||World War II Armed Forces — Orders of Battle and Organizations||Last Updated 02.10.2003|
Belgian Fortifications, May 1940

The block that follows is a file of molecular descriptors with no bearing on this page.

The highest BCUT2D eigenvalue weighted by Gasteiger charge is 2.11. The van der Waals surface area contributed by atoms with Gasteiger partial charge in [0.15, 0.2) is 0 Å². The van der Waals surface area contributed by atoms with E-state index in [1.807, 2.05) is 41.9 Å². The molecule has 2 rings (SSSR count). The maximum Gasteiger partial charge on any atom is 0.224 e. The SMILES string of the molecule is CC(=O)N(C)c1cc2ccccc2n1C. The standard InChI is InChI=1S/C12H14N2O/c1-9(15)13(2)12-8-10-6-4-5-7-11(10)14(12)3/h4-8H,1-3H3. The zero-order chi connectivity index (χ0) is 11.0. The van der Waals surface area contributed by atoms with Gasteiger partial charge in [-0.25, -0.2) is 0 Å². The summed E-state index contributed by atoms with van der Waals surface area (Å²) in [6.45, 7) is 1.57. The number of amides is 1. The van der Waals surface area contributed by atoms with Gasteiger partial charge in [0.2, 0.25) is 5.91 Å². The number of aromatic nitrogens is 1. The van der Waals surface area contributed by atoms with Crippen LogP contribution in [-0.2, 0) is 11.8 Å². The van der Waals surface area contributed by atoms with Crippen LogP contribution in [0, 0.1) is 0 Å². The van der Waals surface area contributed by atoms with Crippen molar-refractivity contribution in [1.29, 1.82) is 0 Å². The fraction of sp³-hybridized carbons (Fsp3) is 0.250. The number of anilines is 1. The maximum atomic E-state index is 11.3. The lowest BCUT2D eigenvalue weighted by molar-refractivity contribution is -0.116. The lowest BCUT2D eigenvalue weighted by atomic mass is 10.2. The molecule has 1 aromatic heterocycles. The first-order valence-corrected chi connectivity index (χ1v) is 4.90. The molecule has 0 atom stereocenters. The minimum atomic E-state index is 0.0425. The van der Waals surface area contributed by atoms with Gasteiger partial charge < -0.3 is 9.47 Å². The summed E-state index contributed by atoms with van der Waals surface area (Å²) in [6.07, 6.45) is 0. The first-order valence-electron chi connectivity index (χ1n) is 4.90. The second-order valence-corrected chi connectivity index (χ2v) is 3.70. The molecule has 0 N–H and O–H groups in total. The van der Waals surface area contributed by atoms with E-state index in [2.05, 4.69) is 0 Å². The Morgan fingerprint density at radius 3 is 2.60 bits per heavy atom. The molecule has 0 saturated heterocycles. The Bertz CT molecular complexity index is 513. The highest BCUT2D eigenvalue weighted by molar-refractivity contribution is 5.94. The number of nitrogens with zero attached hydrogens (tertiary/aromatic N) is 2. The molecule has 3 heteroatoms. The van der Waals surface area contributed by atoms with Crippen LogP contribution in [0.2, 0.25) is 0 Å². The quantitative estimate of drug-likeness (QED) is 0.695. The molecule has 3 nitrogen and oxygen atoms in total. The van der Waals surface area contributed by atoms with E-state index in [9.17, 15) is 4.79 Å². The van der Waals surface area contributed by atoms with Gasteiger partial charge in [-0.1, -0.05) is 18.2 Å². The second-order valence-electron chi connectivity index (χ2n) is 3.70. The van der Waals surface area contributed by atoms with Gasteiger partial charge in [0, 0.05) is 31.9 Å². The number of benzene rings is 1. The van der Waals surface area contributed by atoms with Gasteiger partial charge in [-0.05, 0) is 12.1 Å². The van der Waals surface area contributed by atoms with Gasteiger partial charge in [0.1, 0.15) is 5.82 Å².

The organisation of Belgium’s fixed defences in World War II was partly based on the experiences of World War I, in which the fortified positions of Antwerp, Namur and Liège played a significant role. It was also the result of a compromise between two conflicting strategic concepts. Proponents of the first concept held that Belgium should not give battle on its borders but on a fortified line in the heart of the country, allowing time both for the army to fully mobilise and dig in and for Belgium’s Allies to come to its help. The fortified line would run from Antwerp in the North through Leuven and Wavre along the Dyle River, and then on to Namur and Givet (France) along the Meuse. Many politicians, whose constituencies would have to be abandoned in the event of an invasion, opposed this “deep defence” concept. Instead, they wanted to fortify the border itself. Successive peacetime governments tried to please both sides of the argument, resulting in an unfortunate dispersion of resources.